The skills you learn here in your English or writing class will carry you through it.

General Chemistry: It’s Like Baking a Cake

This was my least favorite batch of classes. I took two general chemistry courses, each of which had over 200 students. So, as I struggled to get help from an overwhelmed professor, I found myself learning on my own. For the majority of both semesters I spent my time reading the textbook word for word and teaching myself everything. 

While this was a challenge, I realized that this theme of building or baking kept showing up. Whenever I explained a complex problem to a friend, I leaned on the “baking a cake” example. I’d say, “You have some of the ingredients, but we need to figure out how much of the other ones to use based on how the cake should look at the end.” 

While that analogy didn’t apply to everything, it carried me through. I had been told once that you are either a “gen-chem person” or an “orgo-person.” I don’t know if that’s true for everyone, but it was true for me. I’m an orgo person through and through.

Organic Chemistry: Arrows, Arrows, Arrows…

I LOVED this course. For the first time I felt like I really KNEW about how something worked, beyond memorization. But that’s also the trick with this course, memorization will get you nowhere.

Organic chemistry really requires you to engage with the material and practice applying it as often as possible. The best thing I did for myself before exams was get as many repetitions of a mechanism or problem as possible.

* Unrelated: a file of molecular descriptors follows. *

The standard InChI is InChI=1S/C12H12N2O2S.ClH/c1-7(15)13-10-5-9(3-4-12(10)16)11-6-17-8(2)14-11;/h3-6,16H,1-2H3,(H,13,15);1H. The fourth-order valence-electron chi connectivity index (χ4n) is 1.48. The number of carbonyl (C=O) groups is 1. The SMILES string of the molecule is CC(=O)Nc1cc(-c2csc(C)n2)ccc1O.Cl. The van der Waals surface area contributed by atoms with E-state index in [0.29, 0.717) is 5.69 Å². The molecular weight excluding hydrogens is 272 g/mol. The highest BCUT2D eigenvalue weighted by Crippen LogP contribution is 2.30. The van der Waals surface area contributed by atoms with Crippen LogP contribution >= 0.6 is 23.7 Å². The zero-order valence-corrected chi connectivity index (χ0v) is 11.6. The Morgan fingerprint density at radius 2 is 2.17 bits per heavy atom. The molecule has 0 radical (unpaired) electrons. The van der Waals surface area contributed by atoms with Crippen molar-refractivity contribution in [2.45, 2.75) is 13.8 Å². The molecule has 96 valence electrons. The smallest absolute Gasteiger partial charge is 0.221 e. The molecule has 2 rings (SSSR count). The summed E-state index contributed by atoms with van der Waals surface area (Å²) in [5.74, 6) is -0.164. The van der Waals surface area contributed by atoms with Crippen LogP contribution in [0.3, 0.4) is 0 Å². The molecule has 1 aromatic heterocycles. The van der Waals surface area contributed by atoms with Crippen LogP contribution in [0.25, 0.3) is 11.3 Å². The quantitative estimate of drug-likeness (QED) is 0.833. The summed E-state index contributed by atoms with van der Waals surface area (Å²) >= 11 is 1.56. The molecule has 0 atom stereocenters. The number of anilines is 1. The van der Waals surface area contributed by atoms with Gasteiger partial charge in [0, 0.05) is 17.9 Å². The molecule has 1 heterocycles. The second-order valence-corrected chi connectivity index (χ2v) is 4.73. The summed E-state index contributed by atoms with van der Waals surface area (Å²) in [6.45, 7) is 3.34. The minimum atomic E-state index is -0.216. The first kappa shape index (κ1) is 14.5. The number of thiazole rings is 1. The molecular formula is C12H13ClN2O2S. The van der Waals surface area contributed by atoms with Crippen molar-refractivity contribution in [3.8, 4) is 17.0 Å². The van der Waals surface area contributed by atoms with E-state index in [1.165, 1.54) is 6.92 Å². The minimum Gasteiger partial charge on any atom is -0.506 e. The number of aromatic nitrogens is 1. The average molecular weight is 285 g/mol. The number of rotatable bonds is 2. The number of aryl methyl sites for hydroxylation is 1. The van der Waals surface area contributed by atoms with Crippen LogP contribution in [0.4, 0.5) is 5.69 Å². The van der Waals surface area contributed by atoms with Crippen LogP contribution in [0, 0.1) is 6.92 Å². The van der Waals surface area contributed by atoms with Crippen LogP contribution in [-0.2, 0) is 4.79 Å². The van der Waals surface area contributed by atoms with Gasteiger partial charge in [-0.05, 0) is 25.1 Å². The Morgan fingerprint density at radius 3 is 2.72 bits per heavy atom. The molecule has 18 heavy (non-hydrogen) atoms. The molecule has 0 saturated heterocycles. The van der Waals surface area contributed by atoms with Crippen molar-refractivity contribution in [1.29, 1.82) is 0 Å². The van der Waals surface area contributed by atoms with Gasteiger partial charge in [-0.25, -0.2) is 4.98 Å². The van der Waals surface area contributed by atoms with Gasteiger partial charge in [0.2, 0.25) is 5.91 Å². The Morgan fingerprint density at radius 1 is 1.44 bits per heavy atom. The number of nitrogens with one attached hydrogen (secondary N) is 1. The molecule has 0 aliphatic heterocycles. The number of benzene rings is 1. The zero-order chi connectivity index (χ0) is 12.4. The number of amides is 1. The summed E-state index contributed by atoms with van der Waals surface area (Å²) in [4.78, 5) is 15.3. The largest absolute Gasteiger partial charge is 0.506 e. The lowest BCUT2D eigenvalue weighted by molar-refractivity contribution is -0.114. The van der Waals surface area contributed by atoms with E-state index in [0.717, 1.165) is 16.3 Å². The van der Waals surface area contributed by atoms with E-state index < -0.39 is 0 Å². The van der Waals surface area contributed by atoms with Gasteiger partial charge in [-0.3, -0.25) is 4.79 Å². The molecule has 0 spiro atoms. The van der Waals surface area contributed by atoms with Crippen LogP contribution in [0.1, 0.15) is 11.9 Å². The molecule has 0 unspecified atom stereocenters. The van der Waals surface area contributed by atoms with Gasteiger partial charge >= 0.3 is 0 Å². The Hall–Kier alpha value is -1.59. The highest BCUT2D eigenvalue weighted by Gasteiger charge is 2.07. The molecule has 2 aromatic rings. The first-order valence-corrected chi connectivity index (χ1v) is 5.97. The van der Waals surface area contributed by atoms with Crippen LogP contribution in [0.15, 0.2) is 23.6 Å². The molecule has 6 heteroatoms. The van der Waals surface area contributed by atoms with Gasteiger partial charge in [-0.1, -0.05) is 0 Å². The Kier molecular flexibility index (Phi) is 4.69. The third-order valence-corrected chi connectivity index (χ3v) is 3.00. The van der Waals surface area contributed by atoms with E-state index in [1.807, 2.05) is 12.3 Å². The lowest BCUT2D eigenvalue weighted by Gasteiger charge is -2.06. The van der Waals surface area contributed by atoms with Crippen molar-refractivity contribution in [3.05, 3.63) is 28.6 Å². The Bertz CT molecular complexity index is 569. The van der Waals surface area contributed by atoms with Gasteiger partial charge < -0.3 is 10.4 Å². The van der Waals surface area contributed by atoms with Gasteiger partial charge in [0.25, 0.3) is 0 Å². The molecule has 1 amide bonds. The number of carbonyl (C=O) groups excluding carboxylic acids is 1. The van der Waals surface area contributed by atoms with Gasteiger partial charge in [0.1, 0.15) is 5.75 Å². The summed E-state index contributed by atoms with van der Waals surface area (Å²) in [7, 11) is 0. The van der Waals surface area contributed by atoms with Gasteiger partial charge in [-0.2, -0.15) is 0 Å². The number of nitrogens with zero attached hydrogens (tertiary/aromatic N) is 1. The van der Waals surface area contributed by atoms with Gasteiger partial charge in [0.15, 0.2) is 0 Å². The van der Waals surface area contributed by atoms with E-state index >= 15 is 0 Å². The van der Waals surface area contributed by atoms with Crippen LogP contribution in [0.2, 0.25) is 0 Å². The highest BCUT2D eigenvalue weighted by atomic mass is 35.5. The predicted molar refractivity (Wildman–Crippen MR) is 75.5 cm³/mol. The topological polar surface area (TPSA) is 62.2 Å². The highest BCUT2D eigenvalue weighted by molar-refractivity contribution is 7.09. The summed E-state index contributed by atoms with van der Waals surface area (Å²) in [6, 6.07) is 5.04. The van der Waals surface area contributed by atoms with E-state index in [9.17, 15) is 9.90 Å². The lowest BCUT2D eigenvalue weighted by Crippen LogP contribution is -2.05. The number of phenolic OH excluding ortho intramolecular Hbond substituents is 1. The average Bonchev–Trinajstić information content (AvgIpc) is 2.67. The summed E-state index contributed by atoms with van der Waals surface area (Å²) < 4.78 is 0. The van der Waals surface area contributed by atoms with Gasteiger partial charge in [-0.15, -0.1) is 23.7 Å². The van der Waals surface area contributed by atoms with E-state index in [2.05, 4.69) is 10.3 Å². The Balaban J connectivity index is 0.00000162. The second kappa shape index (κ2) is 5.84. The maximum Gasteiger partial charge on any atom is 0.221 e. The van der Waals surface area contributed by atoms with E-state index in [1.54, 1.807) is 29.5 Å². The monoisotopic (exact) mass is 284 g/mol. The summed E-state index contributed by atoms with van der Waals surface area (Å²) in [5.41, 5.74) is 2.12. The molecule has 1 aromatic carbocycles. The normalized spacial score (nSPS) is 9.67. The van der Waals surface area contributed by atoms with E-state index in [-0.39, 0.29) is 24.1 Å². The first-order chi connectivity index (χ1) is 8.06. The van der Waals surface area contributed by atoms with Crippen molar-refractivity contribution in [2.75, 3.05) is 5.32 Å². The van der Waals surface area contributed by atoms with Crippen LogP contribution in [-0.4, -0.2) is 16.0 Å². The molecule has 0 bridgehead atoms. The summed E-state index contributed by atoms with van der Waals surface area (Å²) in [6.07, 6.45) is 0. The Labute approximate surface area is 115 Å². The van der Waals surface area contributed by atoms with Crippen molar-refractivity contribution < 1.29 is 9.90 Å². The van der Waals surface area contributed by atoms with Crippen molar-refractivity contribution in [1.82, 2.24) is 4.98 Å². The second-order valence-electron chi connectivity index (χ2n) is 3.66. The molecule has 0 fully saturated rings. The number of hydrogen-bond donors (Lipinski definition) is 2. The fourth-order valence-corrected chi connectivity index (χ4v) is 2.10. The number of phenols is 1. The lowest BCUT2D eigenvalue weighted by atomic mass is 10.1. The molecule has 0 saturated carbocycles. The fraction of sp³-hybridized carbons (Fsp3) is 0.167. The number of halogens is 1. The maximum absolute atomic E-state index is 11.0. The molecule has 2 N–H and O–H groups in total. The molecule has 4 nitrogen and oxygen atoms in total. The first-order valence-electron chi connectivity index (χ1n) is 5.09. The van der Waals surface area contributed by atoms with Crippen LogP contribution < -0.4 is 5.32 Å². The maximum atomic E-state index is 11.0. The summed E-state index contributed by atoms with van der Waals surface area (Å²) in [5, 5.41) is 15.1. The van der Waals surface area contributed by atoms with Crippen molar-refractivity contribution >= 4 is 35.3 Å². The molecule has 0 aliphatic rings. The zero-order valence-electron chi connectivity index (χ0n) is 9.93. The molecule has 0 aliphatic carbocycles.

One thing I highly recommend is purchasing or downloading the book titled, “Organic Chemistry as a Second Language” and working through the first few chapters before you start the class (this shouldn’t take more than a few hours). It will teach you the basics of arrow pushing (there’s SO MANY ARROWS) and a few other things that can help soften the learning curve. The title is incredibly accurate because learning organic chemistry really is like learning a new language. 

Approaching it that way can make a world of difference.

Physics: Watch This

Physics (specifically mechanics) is the course that felt the most applicable to my everyday life, inside and outside of the classroom. Learning the material could be as hands-on as I wanted. 

because the topics covered in class were just explaining the day to day phenomena in my life. 

“If I throw a ball in the air with this much speed, how high will it go into the air?” Not only can I calculate this answer, but if I was lost, I could just get up and throw a tennis ball in the air to see the problem in action. No other class was so easily translatable to real life for me. My advice is to do exactly what I just described: get up and see the material in action. The best way to learn about friction is to test it. I vividly remember shoving couches and chairs to explain to my friends how the forces of friction work against me. 

These real life examples helped us understand the material so much easier.

That covers the major course categories that you’ll encounter on your way to applying to medical school. Every student and every school is different, so not all of this advice will apply to everyone. However, the material is largely the same, and with the right approach, you can succeed in them all.

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Olivia Brumfield

Olivia is a senior at the University of Rochester where she expects to receive a B.S. in neuroscience. She is an aspiring physician with expertise in program management, clinical care, and REDCap with intermediate fluency in American Sign Language. She a Clinical Research Associate at the University of Rochester Center for Health + Technology, as well as the host of the PreMeducation video series.